What’s all the fuss about glyphosate?

Glyphosate, the key ingredient in Monsanto’s weedkiller Roundup, has been in the news recently. A few weeks ago it was widely reported that a UN/WHO study had shown it was ‘unlikely to pose a carcinogenic risk to humans‘. But it then emerged that the chairman of the UN’s joint meeting on pesticide residues (who, incidentally, has the fabulous name of Professor Boobis) also runs the International Life Science Institute (ILSI). Which had received a $500,000 donation from Monsanto, and $528,500 from an industry group which represents Monsanto among others.

And then it transpired that there was going to be an EU relicensing vote on glyphosate two days after the (since postponed) UN/WHO report was released, which resulted in another outcry.

Glyphosate molecule

A molecule of glyphosate

So what is glyphosate, and why all the fuss?

It was first synthesized in 1950 by Swiss chemist Henry Martin. It was later, independently, discovered at Monsanto. Chemists there were looking at water-softening agents, and found that some of them also killed certain plants. A chemist called John E. Franz was asked to investigate further, and he went on to discover glyphosate. He famously received $5 for the patent.

Chemically, glyphosate is a fairly simple molecule. It’s similar in structure to amino acids, the building blocks of all proteins, in that it contains a carboxylic acid group (the COOH on the far right) and an amine group (the NH in the middle). In fact, glyphosate is most similar to the smallest of all amino acids, glycine. Where it deviates is the phosphonic group (PO(OH2)) on the left. This makes it a (deep breath) aminophosphonic analogue of glycine. Try saying that when you’ve had a couple of beers.

As is usually the way in chemistry, changing (or indeed adding) a few atoms makes a dramatic difference to the way the molecule interacts with living systems. While glycine is more or less harmless, and is in fact a key component of proteins, glyphosate is a herbicide.

This probably bears stressing. It’s a herbicide. Not an insecticide. A herbicide.

Crop spraying

Glyphosate is a herbicide, not an insecticide.

I say this because people often conflate the two – after all, they’re both chemicals you spray on plants, right? – but they are rather different beasts. Insecticides, as the name suggests, are designed to kill insects. The potential problem being that other things eat those creatures, and if we’re not careful, the insecticide can end up in places it wasn’t expected to end up, and do things it wasn’t expected to do. This famously happened with DDT, a very effective pesticide which unfortunately also had catastrophic effects on certain predatory birds when they ate the animals that had eaten the slightly smaller animals which had eaten the insects that had eaten the other insects (and so on) that had been exposed to the DDT.

Herbicides, on the other hand, kill plants. Specifically, weeds. They’re designed to work on the biological systems in plants, not animals. Often, they have no place to bind in animals and so are simply excreted in urine and faeces, unchanged. Also, since plants aren’t generally known for getting up and wandering away from the field in which they’re growing, herbicide sprays tend to stay more or less where they’re put (unless there’s contamination of waterways, but this can – and should, if the correct procedures are followed – be fairly easily avoided).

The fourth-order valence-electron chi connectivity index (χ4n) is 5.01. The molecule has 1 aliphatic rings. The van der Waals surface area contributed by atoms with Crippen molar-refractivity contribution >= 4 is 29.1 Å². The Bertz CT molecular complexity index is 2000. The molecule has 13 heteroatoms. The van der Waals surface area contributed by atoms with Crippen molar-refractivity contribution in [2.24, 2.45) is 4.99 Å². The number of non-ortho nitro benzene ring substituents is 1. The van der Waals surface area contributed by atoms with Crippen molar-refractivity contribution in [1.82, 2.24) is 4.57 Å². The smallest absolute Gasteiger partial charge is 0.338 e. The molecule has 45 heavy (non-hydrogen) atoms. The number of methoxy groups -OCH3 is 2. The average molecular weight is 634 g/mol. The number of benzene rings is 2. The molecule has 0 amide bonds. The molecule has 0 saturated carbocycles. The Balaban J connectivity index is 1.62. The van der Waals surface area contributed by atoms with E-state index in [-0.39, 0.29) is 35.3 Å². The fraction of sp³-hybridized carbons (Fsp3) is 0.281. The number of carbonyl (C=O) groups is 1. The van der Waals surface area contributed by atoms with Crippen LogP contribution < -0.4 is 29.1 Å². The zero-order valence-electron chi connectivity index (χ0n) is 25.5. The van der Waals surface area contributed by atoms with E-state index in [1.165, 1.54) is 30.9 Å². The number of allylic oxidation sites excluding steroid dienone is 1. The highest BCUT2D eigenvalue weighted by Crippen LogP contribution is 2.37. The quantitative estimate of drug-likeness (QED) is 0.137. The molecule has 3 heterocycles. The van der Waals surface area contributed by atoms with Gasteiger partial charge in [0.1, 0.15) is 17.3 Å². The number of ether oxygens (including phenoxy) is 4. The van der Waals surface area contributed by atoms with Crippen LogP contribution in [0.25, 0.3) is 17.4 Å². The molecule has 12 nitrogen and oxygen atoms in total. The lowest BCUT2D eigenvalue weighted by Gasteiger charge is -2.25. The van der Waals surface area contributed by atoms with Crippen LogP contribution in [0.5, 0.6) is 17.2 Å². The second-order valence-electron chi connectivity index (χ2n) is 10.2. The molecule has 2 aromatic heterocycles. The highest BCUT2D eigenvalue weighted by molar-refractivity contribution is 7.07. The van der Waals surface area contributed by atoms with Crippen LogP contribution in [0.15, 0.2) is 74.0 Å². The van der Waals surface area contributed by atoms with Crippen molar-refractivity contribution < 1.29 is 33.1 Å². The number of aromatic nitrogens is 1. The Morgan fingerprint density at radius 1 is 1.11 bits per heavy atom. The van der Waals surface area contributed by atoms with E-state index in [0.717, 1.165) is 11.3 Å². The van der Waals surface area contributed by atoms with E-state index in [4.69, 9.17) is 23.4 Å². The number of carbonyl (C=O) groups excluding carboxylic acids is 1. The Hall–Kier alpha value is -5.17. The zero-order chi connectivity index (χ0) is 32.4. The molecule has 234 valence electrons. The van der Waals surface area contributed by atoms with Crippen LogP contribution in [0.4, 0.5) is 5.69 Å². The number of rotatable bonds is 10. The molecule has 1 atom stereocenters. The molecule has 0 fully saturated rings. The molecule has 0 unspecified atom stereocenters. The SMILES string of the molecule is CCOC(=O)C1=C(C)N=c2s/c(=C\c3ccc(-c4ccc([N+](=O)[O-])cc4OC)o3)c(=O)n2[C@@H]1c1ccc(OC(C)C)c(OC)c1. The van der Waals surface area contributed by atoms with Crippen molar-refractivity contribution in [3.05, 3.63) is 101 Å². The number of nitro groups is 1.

Nicotine pesticide

Nicotine is an effective insecticide. It’s also extremely toxic.

Now this is not to say we should be careless with herbicides, or that they’re entirely harmless to humans and other animal species, but we can cautiously say that, in general, they’re rather less harmful than insecticides. In fact, glyphosate in particular is less harmful than a lot of everyday substances. If we simply look at LD50 values (the amount of chemical needed to provide a lethal dose to half of a test population), glyphosate has an LD50 of 4900 mg/kg whereas, for comparison, table salt has an LD50 of 3000. Paracetamol (acetaminophen) has an LD50 of 338, and nicotine (a very effective insecticide, as well as being the active ingredient in cigarettes) has an LD50 of just 9.

Of course, there’s more to toxicity than just killing things, and that’s where it gets tricky. Yes, it might take more than a third of a kilo to kill you outright, but could a smaller amount, particularly over an extended period of time, have more subtle health effects?

But before we go any further down that rabbit hole, let’s take a look at that ‘smaller amount’. Certain campaigners (they always seem to have some sort of stake in the huge business that is organic food, ahem) would have us believe that food crops are ‘drenched’ in glyphosate, and that consumers are eating significant quantities of it every day.

Here’s a great graphic, made by Sarah Shultz of the Nurse Loves Farmer blog (reproduced with her kind permission), that answers this question nice and succinctly:

How much glyphosate?

How much glyphosate is sprayed on crops? (Reproduced with permission of Sarah Shultz)

It’s about 1 can of soda’s worth per acre. Or, if you find an acre hard to visualise, roughly ten drops for every one hundred square feet – the size of a smallish bedroom.